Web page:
When I lived in Germany, I was spoilt by choice so far as opera was concerned. I was in an area that had three large theatres separated by two rivers and all very close to one another. I certainly wasn’t alone in having such great access to music and theatre, as Germany has more theatres than any other European country. This fact is a legacy of the musical and theatrical culture fostered by the territories that once belonged to the Holy Roman Empire: the subject of my book.
Music Theatre and the Holy Roman Empire examines the years leading up to 1806, when the Empire was dissolved after centuries of framing the cooperation—and power struggles—of many individual Central European states before the emergence of today’s nations. It might seem as though there is very little new to be said about the ‘Classical era’ in late eighteenth- and early nineteenth-century Western music. After all, few musical periods have given rise to so much scholarship. But this era has also been one of the most myopically studied, with a historic focus on the instrumental music of Haydn, Mozart, and young Beethoven above all else, especially as it relates to the Austrian capital of Vienna. Recent work has distanced the history of the ‘Classical era’ from the dominance of this genre, these figures, and this city, of course. Yet the wider, shared story linking German-language theatres and their musical repertoires across Central Europe at this time has evaded scholarly attention—until now.
As the first cultural history of German music theatre in the late Holy Roman Empire, my book is a fresh account of these years of music history, one that goes beyond a select group of composers, works, urban centres, and national discourses to offer a radically new vista onto the interconnected world of music theatre. I do so by mapping hundreds of German theatres active across Europe and the Empire; reconstructing their shared musical repertoire; tracing the development of melodrama, a new—and odd—genre staged by nearly every troupe; and exploring how the Empire itself was (re)imagined on Central European stages in its waning years.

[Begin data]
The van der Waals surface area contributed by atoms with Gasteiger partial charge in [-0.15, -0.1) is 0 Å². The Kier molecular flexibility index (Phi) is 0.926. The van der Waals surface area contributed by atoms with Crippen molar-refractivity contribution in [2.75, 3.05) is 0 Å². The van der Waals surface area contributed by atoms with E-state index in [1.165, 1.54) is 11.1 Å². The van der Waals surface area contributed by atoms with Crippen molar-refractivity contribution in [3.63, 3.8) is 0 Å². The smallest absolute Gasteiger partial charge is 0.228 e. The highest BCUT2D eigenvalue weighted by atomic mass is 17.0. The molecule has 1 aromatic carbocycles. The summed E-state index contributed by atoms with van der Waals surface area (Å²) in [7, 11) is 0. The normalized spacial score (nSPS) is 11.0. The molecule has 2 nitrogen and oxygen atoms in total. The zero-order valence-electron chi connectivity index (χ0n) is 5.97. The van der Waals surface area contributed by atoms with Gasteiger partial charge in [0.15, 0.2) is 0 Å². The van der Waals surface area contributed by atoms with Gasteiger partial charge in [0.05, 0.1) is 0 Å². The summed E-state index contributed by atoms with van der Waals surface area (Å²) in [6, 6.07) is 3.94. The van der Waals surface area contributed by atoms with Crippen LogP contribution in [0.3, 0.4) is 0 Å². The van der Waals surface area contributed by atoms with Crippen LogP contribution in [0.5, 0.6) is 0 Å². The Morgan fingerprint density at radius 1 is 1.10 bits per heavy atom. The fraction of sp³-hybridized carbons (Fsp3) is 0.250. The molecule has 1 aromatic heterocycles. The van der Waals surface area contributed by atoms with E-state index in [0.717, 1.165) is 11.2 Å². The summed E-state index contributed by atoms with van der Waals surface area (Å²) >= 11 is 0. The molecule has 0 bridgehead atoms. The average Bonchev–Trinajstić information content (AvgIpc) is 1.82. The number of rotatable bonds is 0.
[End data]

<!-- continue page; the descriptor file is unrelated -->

Finding the evidence to do so was not particularly difficult. Period journals consistently recorded details of performances and other relevant news from theatres across this space. What was difficult, however, was making sense of the volume of this data (there were some 16,000 references to repertoire and composers in one journal alone). I turned to digital tools and quantitative methods to aid my analysis in the earlier chapters of the book. In the latter parts, I employed these distant readings to guide my close reading of source material, including hundreds of letters written by theatre professionals and enthusiasts that I sifted through in archives across Germany.
Through these sources and approaches, a long unnoticed networked realm of music theatre re-emerges. In many ways, this world would be quite familiar to theatregoers today. Just as twenty-first-century audiences can experience their favourite pieces time after time in theatres around the world, so too could audiences in an early modern polity too diverse for a single cultural or political capital at the turn of the nineteenth century owing to an entangled world of music theatre connected by mobility, communication, and information.
Performance of Antonio Caldara’s opera “Il natale d’Augusto” in the Baroque Castle Theatre in Český Krumlov, performed by the Baroque ensemble Hof-Musici, conducted by Ondřej Mace.
Photo by VitVit under Creative Commons Attribution-Share Alike 4.0 International license courtesy of Wikimedia Commons.